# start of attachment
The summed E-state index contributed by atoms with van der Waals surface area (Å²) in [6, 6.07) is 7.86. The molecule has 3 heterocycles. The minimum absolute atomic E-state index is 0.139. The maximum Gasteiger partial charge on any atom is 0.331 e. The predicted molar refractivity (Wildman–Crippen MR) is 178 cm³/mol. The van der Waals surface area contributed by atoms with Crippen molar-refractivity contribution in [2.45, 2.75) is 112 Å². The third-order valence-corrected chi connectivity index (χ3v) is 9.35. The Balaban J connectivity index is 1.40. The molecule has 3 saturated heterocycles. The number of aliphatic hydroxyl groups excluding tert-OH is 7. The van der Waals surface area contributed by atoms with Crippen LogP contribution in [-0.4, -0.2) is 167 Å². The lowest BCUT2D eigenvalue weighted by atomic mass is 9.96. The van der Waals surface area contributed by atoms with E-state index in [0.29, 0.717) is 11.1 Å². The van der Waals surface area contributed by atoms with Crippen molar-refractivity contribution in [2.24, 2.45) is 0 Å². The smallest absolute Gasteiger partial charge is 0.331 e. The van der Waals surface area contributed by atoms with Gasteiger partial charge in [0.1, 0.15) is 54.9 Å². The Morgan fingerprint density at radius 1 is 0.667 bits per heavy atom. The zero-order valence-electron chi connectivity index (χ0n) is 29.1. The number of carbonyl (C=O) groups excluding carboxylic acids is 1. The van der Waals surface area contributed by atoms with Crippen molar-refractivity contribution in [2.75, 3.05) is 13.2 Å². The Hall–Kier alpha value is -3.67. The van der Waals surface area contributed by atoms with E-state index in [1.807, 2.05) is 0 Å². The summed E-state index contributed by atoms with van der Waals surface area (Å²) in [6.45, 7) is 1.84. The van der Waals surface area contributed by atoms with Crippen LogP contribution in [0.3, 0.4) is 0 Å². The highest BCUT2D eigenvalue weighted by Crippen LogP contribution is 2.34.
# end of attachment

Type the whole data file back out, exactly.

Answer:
The summed E-state index contributed by atoms with van der Waals surface area (Å²) in [6, 6.07) is 7.86. The molecule has 3 heterocycles. The minimum absolute atomic E-state index is 0.139. The maximum Gasteiger partial charge on any atom is 0.331 e. The predicted molar refractivity (Wildman–Crippen MR) is 178 cm³/mol. The van der Waals surface area contributed by atoms with Crippen molar-refractivity contribution in [2.45, 2.75) is 112 Å². The third-order valence-corrected chi connectivity index (χ3v) is 9.35. The Balaban J connectivity index is 1.40. The molecule has 3 saturated heterocycles. The number of aliphatic hydroxyl groups excluding tert-OH is 7. The van der Waals surface area contributed by atoms with Crippen LogP contribution in [-0.4, -0.2) is 167 Å². The lowest BCUT2D eigenvalue weighted by atomic mass is 9.96. The van der Waals surface area contributed by atoms with E-state index in [0.29, 0.717) is 11.1 Å². The van der Waals surface area contributed by atoms with Crippen molar-refractivity contribution in [2.24, 2.45) is 0 Å². The smallest absolute Gasteiger partial charge is 0.331 e. The van der Waals surface area contributed by atoms with Gasteiger partial charge in [0.1, 0.15) is 54.9 Å². The Morgan fingerprint density at radius 1 is 0.667 bits per heavy atom. The zero-order valence-electron chi connectivity index (χ0n) is 29.1. The number of carbonyl (C=O) groups excluding carboxylic acids is 1. The van der Waals surface area contributed by atoms with Crippen molar-refractivity contribution in [2.75, 3.05) is 13.2 Å². The Hall–Kier alpha value is -3.67. The van der Waals surface area contributed by atoms with E-state index in [1.807, 2.05) is 0 Å². The summed E-state index contributed by atoms with van der Waals surface area (Å²) in [6.45, 7) is 1.84. The van der Waals surface area contributed by atoms with Crippen LogP contribution in [0.3, 0.4) is 0 Å². The highest BCUT2D eigenvalue weighted by Crippen LogP contribution is 2.34.